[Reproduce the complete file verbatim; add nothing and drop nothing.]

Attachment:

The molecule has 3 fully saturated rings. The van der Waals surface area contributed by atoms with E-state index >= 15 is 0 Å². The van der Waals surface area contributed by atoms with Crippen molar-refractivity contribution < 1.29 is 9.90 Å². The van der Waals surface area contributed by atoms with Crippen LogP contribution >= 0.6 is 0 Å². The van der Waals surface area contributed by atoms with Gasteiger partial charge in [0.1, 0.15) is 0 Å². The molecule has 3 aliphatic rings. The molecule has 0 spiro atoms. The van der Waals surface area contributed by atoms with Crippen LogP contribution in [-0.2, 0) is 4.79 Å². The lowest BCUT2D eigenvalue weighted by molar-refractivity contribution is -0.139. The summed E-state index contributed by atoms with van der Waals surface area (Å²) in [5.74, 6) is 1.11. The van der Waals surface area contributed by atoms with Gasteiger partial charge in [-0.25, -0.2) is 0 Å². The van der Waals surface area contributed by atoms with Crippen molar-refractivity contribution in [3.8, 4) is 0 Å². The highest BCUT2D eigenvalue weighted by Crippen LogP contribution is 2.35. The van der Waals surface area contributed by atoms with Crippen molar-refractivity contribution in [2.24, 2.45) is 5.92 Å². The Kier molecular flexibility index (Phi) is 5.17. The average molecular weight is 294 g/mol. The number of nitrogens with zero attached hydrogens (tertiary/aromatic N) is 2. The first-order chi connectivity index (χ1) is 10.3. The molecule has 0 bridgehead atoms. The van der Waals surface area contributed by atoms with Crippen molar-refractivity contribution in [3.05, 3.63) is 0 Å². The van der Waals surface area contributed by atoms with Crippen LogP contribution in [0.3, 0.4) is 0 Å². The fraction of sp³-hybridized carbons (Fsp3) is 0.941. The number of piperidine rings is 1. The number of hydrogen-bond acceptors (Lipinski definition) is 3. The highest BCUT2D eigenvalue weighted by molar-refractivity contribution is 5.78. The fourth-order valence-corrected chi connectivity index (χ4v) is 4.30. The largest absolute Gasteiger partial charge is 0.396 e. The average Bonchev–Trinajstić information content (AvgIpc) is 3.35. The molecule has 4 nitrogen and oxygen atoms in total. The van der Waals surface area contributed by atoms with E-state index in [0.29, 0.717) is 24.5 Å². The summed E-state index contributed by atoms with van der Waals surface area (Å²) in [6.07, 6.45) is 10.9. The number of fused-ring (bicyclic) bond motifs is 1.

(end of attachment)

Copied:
The molecule has 3 fully saturated rings. The van der Waals surface area contributed by atoms with E-state index >= 15 is 0 Å². The van der Waals surface area contributed by atoms with Crippen molar-refractivity contribution < 1.29 is 9.90 Å². The van der Waals surface area contributed by atoms with Crippen LogP contribution >= 0.6 is 0 Å². The van der Waals surface area contributed by atoms with Gasteiger partial charge in [0.1, 0.15) is 0 Å². The molecule has 3 aliphatic rings. The molecule has 0 spiro atoms. The van der Waals surface area contributed by atoms with Crippen LogP contribution in [-0.2, 0) is 4.79 Å². The lowest BCUT2D eigenvalue weighted by molar-refractivity contribution is -0.139. The summed E-state index contributed by atoms with van der Waals surface area (Å²) in [5.74, 6) is 1.11. The van der Waals surface area contributed by atoms with Gasteiger partial charge in [-0.25, -0.2) is 0 Å². The van der Waals surface area contributed by atoms with Crippen molar-refractivity contribution in [3.8, 4) is 0 Å². The highest BCUT2D eigenvalue weighted by Crippen LogP contribution is 2.35. The van der Waals surface area contributed by atoms with Crippen molar-refractivity contribution in [2.24, 2.45) is 5.92 Å². The Kier molecular flexibility index (Phi) is 5.17. The average molecular weight is 294 g/mol. The number of nitrogens with zero attached hydrogens (tertiary/aromatic N) is 2. The first-order chi connectivity index (χ1) is 10.3. The molecule has 0 bridgehead atoms. The van der Waals surface area contributed by atoms with Crippen molar-refractivity contribution in [3.05, 3.63) is 0 Å². The van der Waals surface area contributed by atoms with Crippen LogP contribution in [0.3, 0.4) is 0 Å². The fraction of sp³-hybridized carbons (Fsp3) is 0.941. The number of piperidine rings is 1. The number of hydrogen-bond acceptors (Lipinski definition) is 3. The highest BCUT2D eigenvalue weighted by molar-refractivity contribution is 5.78. The fourth-order valence-corrected chi connectivity index (χ4v) is 4.30. The largest absolute Gasteiger partial charge is 0.396 e. The average Bonchev–Trinajstić information content (AvgIpc) is 3.35. The molecule has 4 nitrogen and oxygen atoms in total. The van der Waals surface area contributed by atoms with E-state index in [0.29, 0.717) is 24.5 Å². The summed E-state index contributed by atoms with van der Waals surface area (Å²) in [6.07, 6.45) is 10.9. The number of fused-ring (bicyclic) bond motifs is 1.